Boycotting medical conferences in red states due to restrictive abortion laws does not help women
It's the latest example of virtue signaling
Recently a colleague alerted me to a call for boycott. A medical doctor had listed a series of conferences to boycott. They all had something in common: they were all in red states that had abortion restrictions.
Major medical conferences in Atlanta, Houston, Orlando, and Phoenix were tagged for boycott.
What's the logic?
The logic is these states have passed restrictive abortion laws. Some people attending the conference may be pregnant. There is a non-zero chance that a medical emergency will occur where they will need an abortion. They can't get an abortion. Ergo, some may die. Because some participants face a risk of death that would be different than had the conference been in San Francisco, the event should be boycotted for safety.
Interesting argument. Let's think about the general principle. The general principle is: We cannot have a conference anywhere where some person attending may have a medical issue where the standard of care is inferior to the standard of care elsewhere. That risks lives.
Of course, one doesn't have to think long to see some issues with this principle. We all know any of us can take a fall at any time and hit our heads. Very rarely, you'll have a medical issue that requires a skilled neurosurgeon to put a drill bit in your skull. The ability to get that drill bit is different where you are. It's easy to get it in San Francisco. It's harder to get it in Mangalore, India. It's hard to get it in rural America. It's hard to get it in Madagascar. It's easy to get it in Honolulu but harder to get it in Kauai.
And then one can think of other medical issues, where access to care varies by geography. There's a beautiful lodge outside of Portland where people have conferences. But you are way more likely to be attacked by a bear there than the city. And if it slashes your femoral artery, you are much more likely to exsanguinate.
All these scenarios have in common: real, but rare health emergencies that are unpredictable, and where the outcome depends on access to medical care.
If you boycott Houston, you have to boycott the lodge. If you boycott Atlanta, you have to boycott Mangalore.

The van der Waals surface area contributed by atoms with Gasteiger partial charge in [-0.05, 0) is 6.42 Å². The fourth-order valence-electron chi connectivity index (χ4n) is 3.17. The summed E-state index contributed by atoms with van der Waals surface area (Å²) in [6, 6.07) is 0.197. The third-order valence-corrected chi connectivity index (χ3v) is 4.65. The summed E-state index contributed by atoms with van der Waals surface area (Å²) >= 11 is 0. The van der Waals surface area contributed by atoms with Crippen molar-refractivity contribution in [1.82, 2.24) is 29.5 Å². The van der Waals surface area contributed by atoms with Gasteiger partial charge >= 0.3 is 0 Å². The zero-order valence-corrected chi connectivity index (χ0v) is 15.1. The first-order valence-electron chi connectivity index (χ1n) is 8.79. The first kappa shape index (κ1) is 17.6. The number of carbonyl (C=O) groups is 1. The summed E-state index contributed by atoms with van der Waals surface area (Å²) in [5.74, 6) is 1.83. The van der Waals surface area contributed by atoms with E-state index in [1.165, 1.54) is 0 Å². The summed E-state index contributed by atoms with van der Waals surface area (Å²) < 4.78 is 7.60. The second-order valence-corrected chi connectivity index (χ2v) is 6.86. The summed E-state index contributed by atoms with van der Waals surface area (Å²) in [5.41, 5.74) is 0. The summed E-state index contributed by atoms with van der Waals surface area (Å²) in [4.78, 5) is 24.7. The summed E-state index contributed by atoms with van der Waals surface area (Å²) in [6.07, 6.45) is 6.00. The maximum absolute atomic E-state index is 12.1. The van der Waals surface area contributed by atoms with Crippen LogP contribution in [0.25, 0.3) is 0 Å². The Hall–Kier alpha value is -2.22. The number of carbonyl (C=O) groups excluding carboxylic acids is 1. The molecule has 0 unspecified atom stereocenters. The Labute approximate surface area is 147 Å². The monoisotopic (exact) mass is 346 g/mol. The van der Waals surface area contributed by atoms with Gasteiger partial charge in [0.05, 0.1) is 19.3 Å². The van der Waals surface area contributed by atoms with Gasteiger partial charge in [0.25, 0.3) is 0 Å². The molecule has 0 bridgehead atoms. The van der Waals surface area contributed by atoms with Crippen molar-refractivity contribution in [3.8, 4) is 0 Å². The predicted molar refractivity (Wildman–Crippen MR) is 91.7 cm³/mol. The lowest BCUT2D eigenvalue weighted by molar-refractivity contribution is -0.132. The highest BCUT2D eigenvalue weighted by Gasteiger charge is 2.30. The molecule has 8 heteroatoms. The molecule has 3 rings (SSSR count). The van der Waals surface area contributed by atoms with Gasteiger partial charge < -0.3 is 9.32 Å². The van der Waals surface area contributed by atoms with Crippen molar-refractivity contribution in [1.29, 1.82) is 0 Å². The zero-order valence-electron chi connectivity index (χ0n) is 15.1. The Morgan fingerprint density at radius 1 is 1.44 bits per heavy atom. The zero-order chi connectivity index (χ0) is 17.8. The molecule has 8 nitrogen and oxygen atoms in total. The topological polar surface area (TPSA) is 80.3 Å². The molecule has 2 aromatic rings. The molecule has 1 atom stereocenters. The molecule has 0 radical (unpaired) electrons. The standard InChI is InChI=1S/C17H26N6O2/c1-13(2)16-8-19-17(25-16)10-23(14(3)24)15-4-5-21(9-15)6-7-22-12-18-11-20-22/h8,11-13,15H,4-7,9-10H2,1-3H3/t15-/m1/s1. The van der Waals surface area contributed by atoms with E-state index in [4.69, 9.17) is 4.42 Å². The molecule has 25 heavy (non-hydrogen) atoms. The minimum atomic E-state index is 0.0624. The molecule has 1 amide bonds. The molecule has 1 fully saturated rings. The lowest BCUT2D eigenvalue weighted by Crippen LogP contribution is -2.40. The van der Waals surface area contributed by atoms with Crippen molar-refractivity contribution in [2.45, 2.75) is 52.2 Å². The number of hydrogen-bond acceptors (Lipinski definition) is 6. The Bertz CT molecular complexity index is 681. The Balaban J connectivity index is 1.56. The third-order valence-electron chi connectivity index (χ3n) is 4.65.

Such a rule would quickly discriminate against low and middle income nations. Rural places. Such a rule is inherently unpalatable.
Now let's think about the goal. Supposedly the goal is to virtue signal on Twitter--- oh I'm sorry that's not the explicit goal. The explicit goal of any boycott is to pressure the party on the receiving end to change their policy or rule.
A strong and coordinated boycott can break a company.
But think about this rule. All of the pressure is being placed on cities, which are predominantly liberal, and pro-choice, which happened to lie in red states. The local economy may take some modest hit. Who can the locals take it out on? The Democrat they've already elected to the state house who has already voted to preserve abortion rights?
The person being hurt by the boycott are the faculty who live in that city. Students and residents in that city. Hotels in that city. Restaurants in that city. And the staff that organized the events. The politicians who created the law are not being targeted by the boycott. In fact, the boycott may very well hurt their political opponents.
One thoughtful oncologist who lives in Texas put it this way:
Why do they boycott?
If you find my argument compelling, you like me are wondering why do they do it? In half the time it takes to compile the list of conferences in red states, one could figure out that it's a self-defeating decision. So why do people propose such things?
It is just simply virtue signaling. Yet another way to create tribes of people that pledge allegiance to the same values and try to outdo each other in their devotion. A form of modern-day religion, masquerading as principled defense.
The people most susceptible to virtue signaling are often not particularly bright and painfully aware of their own limitations. Yet, like so many they feel like they deserve to be distinguished.
In the modern world, it's hard for people to distinguish themselves. There's always someone smarter than you, sharper than you, more funny than you in a world of 8 billion connected people. But there's one thing you can distinguish yourself at, quite easily, moral superiority.
That is the most parsimonious explanation for this ill conceived boycott.
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